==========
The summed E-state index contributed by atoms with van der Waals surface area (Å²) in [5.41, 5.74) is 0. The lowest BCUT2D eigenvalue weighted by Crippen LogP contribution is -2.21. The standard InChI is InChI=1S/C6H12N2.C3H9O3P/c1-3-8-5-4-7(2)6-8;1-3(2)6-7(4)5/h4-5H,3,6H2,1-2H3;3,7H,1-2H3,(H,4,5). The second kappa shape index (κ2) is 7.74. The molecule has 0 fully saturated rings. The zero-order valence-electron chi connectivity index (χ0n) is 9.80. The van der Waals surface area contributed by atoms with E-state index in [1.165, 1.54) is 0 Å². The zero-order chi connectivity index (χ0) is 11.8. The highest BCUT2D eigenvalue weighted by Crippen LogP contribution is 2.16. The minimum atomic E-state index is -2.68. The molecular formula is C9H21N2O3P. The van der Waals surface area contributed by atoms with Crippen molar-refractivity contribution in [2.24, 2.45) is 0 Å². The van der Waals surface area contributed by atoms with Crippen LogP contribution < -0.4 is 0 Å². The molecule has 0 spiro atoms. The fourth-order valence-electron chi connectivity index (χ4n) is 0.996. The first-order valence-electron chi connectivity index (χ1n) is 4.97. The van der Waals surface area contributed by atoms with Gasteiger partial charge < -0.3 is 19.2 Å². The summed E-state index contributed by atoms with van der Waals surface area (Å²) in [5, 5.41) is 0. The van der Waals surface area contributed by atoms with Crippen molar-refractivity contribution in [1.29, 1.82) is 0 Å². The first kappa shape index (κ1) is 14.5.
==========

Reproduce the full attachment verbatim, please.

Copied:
The summed E-state index contributed by atoms with van der Waals surface area (Å²) in [5.41, 5.74) is 0. The lowest BCUT2D eigenvalue weighted by Crippen LogP contribution is -2.21. The standard InChI is InChI=1S/C6H12N2.C3H9O3P/c1-3-8-5-4-7(2)6-8;1-3(2)6-7(4)5/h4-5H,3,6H2,1-2H3;3,7H,1-2H3,(H,4,5). The second kappa shape index (κ2) is 7.74. The molecule has 0 fully saturated rings. The zero-order valence-electron chi connectivity index (χ0n) is 9.80. The van der Waals surface area contributed by atoms with E-state index in [1.165, 1.54) is 0 Å². The zero-order chi connectivity index (χ0) is 11.8. The highest BCUT2D eigenvalue weighted by Crippen LogP contribution is 2.16. The minimum atomic E-state index is -2.68. The molecular formula is C9H21N2O3P. The van der Waals surface area contributed by atoms with Crippen molar-refractivity contribution in [2.24, 2.45) is 0 Å². The van der Waals surface area contributed by atoms with Crippen LogP contribution < -0.4 is 0 Å². The molecule has 0 spiro atoms. The fourth-order valence-electron chi connectivity index (χ4n) is 0.996. The first-order valence-electron chi connectivity index (χ1n) is 4.97. The van der Waals surface area contributed by atoms with Gasteiger partial charge < -0.3 is 19.2 Å². The summed E-state index contributed by atoms with van der Waals surface area (Å²) in [5, 5.41) is 0. The van der Waals surface area contributed by atoms with Crippen molar-refractivity contribution in [1.29, 1.82) is 0 Å². The first kappa shape index (κ1) is 14.5.